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The Private, Exclusive Guide for Serious Divers Since 1975
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November 2011    Download the Entire Issue (PDF) Available to the Public Vol. 37, No. 11   RSS Feed for Undercurrent Issues
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Scuba Snobsí Guide to Dive Etiquette

the formerly unspoken rules for good divers to live by

from the November, 2011 issue of Undercurrent   Subscribe Now

Sport diving is laden with unspoken rules. We've published most of them over the years, but there is no single resource where the new diver, the first time liveaboard diver, or the spouse of a longtime diver can turn to find them. At least, not until now. Dennis Jacobson has been diving for nearly 15 years, his wife Debbie for 10. Hooked on diving, they've traveled extensively, they've learned the rules, and with two pair of keen eyes, they have observed too many of their fellow divers ignoring the social rules that maintain order and composure in our sport.

So they wrote and self-published a small handbook on the rules of diving, The Scuba Snobs Guide to Diving Etiquette, and are kind enough to let us publish a few excerpts. We're only quoting a few paragraphs from this fun and useful book. We suggest you order a couple of copies, and next time you encounter an idiot diver, just slip a copy into his dive bag. It may save your trip.

Use a Boat Bag

This is the primary rule of etiquette for day boat diving. It cannot be overemphasized. For those who don't know, a boat bag is a soft mesh duffle bag that can be collapsed to the size of a shoebox or smaller. It will hold all your gear, and it will not be in the way on the boat.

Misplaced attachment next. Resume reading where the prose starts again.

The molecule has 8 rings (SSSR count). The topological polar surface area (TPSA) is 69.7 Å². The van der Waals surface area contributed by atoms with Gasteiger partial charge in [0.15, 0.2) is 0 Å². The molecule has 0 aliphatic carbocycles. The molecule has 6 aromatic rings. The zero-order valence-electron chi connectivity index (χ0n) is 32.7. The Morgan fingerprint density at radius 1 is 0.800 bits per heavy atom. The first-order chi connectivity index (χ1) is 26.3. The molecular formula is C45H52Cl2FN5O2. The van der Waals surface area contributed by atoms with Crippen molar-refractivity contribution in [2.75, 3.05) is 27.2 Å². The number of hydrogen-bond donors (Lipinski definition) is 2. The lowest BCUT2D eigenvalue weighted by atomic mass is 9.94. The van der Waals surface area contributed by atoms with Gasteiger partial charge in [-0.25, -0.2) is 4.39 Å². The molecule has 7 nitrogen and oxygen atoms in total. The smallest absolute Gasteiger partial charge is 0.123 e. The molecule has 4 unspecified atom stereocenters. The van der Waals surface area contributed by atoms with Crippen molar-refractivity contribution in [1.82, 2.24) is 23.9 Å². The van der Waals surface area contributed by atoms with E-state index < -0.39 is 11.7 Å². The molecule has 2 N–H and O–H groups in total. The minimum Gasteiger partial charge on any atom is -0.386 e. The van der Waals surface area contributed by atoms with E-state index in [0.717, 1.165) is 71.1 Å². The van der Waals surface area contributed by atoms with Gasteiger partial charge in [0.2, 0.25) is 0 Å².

We were once on a day boat out of Lahaina, Maui, and a new diver had a huge hard case for his equipment that was the size of a steamer trunk. It was full of his gear, and he plopped it right in the middle of the dive deck, and left it there. Asshole! It was a real hazard for anyone trying to move around the boat, and he was in everyone's way as well. Get a boat bag, and you might one day be welcomed back on a dive boat. Not surprisingly, this person had other issues too, discussed in later chapters. Your oversized hard case does not belong on the day boat, and neither does that gear bag you packed all your gear in to put on the airplane, bus, train or car that got you to your destination. These bags are big, heavy, and they THEY DON'T BELONG ON A BOAT. Yet we see them constantly. Get a clue. Get a boat bag. There are thousands of scuba retailers who will be very happy to sell you one.